New York (Brussels Morning) One of the strangest moments of the 2020 presidential election was the first debate between then President Donald Trump and Democratic challenger Joe Biden. This debate occurred on 29 September, only about five weeks before the election. Biden was leading in most polls at the time, so Trump needed a very strong showing. Trump failed to achieve this or anything like it as his performance was, even by his own very low standards, exceptionally unhinged to the point of being manic, angry and rude. At the time, Trump’s message to the white supremacist group the Proud Boys to “stand back and stand by” was the most memorable moment of the debate.
Within days of that debate, we learned that Trump had tested positive for Covid and that he and several others in his debate entourage had refused to honour the Covid protocols that the debate organisers had requested. We are now learning, courtesy of a soon to be released memoir by Trump’s former Chief of Staff, Mark Meadows, that Trump knew he had Covid before the debate got underway. Meadows is a loyalist who was complicit in many of Trump’s authoritarian and corrupt excesses, so this news is not coming from an opponent of the disgraced former, and perhaps future, US president. The momentary online hysteria notwithstanding, nobody should be surprised by this piece of news. In the bigger picture, the key to understanding Donald Trump and the obscenity that has been his life in politics is never to be surprised and to know that his cruelty, bigotry and ignorance is unbounded.
Nonetheless, we now know that Trump knowingly exposed the likely next President of the United States to a deadly virus, one that, given Biden’s advanced age, could very well have been fatal for the Democratic candidate. It is not obvious what the legal term for that might be, but the immorality of the act is unmistakable. Again, we cannot be surprised by this.
Since Trump left office, and in some respects during the latter half of his presidency, new information about his despotic, craven and erratic behaviour has been treated as a kind of curiosity –a form of political voyeurism. It is as though these were just the latest antics of some third-tier cultural figure, someone who had stumbled onto rough times. That is, of course, precisely what Trump was before turning to politics.
An act of willful carelessness
The problem with this approach is that it fails to treat Trump’s actions with the gravitas they deserve. Trump’s lack of caution about the possible risk of spreading Covid is not just a curiosity. It comes perilously close to deliberately trying to kill people, certainly to an act of willful carelessness. His tantrums as January 6th approached were not just evidence of petulance on his part. They were genuine, if failed and clumsy efforts to destroy American democracy.
His famous phone call with the Ukrainian President, Volodymyr Zelensky, was not just Trump acting thuggishly, as might the leader of a criminal family, this was an American president seeking to further his own political interests by serving as water carrier for Russia’s President Vladimir Putin. In all these instances, the depravity of his misdeeds is overshadowed by the quirkiness of Trump’s behaviour; yet the people around him are too frequently lionized for revealing the details of things we generally knew about at the time, and which, in effect, they should have been held accountable for, given their months or years of complicity with Trump.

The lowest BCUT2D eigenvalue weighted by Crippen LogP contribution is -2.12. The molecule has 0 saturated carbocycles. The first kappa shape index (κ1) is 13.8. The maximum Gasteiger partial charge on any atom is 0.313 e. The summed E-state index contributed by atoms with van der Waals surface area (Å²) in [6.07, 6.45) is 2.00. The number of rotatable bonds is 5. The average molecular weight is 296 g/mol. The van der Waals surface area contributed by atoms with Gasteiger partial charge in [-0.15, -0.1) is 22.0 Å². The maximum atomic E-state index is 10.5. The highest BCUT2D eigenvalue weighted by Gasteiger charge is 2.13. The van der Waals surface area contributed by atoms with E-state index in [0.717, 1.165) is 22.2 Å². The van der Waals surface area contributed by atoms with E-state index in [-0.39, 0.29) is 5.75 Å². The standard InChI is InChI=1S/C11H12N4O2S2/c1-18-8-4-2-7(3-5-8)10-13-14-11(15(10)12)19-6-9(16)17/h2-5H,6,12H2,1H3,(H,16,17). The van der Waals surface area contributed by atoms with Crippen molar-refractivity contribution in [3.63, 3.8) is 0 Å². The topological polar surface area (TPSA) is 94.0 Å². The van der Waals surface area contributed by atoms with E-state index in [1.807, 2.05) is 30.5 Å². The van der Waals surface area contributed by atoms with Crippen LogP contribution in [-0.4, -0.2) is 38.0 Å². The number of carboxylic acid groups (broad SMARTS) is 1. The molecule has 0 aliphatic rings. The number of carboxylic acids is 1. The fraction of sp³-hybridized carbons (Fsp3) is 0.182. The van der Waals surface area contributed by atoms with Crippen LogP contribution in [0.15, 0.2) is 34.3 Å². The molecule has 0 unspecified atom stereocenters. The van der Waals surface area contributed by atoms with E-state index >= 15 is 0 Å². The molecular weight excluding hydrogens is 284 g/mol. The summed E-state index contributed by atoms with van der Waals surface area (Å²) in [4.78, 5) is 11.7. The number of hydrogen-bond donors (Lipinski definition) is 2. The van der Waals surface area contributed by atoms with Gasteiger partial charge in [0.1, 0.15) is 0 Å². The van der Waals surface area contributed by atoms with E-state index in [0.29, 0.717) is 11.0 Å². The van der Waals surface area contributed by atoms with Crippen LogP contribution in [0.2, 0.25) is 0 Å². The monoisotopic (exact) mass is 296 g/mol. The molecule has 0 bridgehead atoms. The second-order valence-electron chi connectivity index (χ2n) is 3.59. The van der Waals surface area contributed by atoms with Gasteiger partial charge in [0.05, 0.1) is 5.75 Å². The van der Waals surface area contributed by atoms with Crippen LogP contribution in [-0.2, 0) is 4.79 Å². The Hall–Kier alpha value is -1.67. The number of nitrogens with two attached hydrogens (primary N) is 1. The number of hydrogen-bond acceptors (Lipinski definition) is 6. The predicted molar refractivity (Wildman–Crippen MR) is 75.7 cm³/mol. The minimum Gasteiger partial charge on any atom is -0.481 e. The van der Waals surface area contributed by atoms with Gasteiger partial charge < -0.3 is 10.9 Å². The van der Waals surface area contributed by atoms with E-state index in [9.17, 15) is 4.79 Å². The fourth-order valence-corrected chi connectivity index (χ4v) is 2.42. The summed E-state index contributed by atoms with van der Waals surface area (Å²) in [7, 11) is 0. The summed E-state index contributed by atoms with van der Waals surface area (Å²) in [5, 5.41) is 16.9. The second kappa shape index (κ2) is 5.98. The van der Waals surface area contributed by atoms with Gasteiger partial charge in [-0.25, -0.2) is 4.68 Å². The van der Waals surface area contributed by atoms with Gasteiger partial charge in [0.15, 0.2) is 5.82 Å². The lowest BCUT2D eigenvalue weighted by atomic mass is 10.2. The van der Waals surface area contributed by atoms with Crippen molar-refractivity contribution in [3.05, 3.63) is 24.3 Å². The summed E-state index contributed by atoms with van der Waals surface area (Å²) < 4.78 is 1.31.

This phenomenon is particularly evident in Trump’s ghastly mishandling of the Covid-19 pandemic. Trump’s absurd Covid-related shenanigans ranging from his proposal that people inject themselves with bleach, suggestions that the pandemic would disappear “like a miracle,” to rabbiting on nonsensically about not wanting “the cure to be worse than the disease” were more than just bizarre. They led directly to the deaths of tens of thousands of Americans.
Trump’s behaviour during the Covid pandemic was nothing less than a deliberate effort to misinform the American people and, by so doing, helped accelerate the spread of the disease and increased the number of fatalities. That is the context in which the new information about when Trump likely knew that he had Covid should be treated and understood.
Restating the Covid crimes of Trump may be interesting from an historical or voyeuristic angle, but it is also important because that behaviour must not be relegated simply to the past. It is a chilling reminder of what lurks around the political corner should the GOP get back in power or even if it wins back control of one or both Houses of Congress in 2022. In the past few weeks, Jim Jordan, the fanatical Trump-supporting congressman from Ohio, has Tweeted that “real America is done with Covid”, while Republican Senator Ted Cruz of Texas took time off from his online fight with an eight-foot-tall, fictional bird (which by most measures he was losing) to verbally attack Dr.Anthony Fauci. This is evidence that Trump’s Covid policy — a hybrid of denial and ignorance — still reflects the views of the GOP.
Trump’s Covid policy coupled with the recent revelations about how he endangered the life of Joe Biden, are not just stories that demonstrate his erratic behaviour and tenuous grip on reality. They are a reminder of the very real danger Donald Trump represents in so many different ways. Even though the disgraced former president has always been a buffoonish figure for many, we must continue to approach him with all due caution and take him very seriously.